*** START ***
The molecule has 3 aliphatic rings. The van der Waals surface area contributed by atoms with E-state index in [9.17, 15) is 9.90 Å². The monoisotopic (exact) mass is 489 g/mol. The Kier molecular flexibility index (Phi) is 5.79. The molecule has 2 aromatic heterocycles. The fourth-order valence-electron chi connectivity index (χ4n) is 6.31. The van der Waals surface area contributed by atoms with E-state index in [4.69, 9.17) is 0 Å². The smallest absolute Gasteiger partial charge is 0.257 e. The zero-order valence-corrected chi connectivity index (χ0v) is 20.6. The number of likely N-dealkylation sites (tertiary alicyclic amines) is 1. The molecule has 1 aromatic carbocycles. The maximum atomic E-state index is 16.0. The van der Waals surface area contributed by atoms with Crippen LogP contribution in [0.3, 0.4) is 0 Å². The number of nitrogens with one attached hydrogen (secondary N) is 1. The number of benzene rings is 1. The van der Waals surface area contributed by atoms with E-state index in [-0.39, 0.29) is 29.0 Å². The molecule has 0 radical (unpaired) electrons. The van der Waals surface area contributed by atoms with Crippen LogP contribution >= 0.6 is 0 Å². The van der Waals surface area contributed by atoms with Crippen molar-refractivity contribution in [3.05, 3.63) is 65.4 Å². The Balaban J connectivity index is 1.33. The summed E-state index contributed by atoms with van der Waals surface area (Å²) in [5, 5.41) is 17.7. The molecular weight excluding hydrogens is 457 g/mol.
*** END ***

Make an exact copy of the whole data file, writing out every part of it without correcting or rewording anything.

The molecule has 3 aliphatic rings. The van der Waals surface area contributed by atoms with E-state index in [9.17, 15) is 9.90 Å². The monoisotopic (exact) mass is 489 g/mol. The Kier molecular flexibility index (Phi) is 5.79. The molecule has 2 aromatic heterocycles. The fourth-order valence-electron chi connectivity index (χ4n) is 6.31. The van der Waals surface area contributed by atoms with E-state index in [4.69, 9.17) is 0 Å². The smallest absolute Gasteiger partial charge is 0.257 e. The zero-order valence-corrected chi connectivity index (χ0v) is 20.6. The number of likely N-dealkylation sites (tertiary alicyclic amines) is 1. The molecule has 1 aromatic carbocycles. The maximum atomic E-state index is 16.0. The van der Waals surface area contributed by atoms with Crippen LogP contribution in [0.3, 0.4) is 0 Å². The number of nitrogens with one attached hydrogen (secondary N) is 1. The number of benzene rings is 1. The van der Waals surface area contributed by atoms with E-state index in [-0.39, 0.29) is 29.0 Å². The molecule has 0 radical (unpaired) electrons. The van der Waals surface area contributed by atoms with Crippen LogP contribution >= 0.6 is 0 Å². The van der Waals surface area contributed by atoms with Crippen molar-refractivity contribution in [3.05, 3.63) is 65.4 Å². The Balaban J connectivity index is 1.33. The summed E-state index contributed by atoms with van der Waals surface area (Å²) in [5, 5.41) is 17.7. The molecular weight excluding hydrogens is 457 g/mol.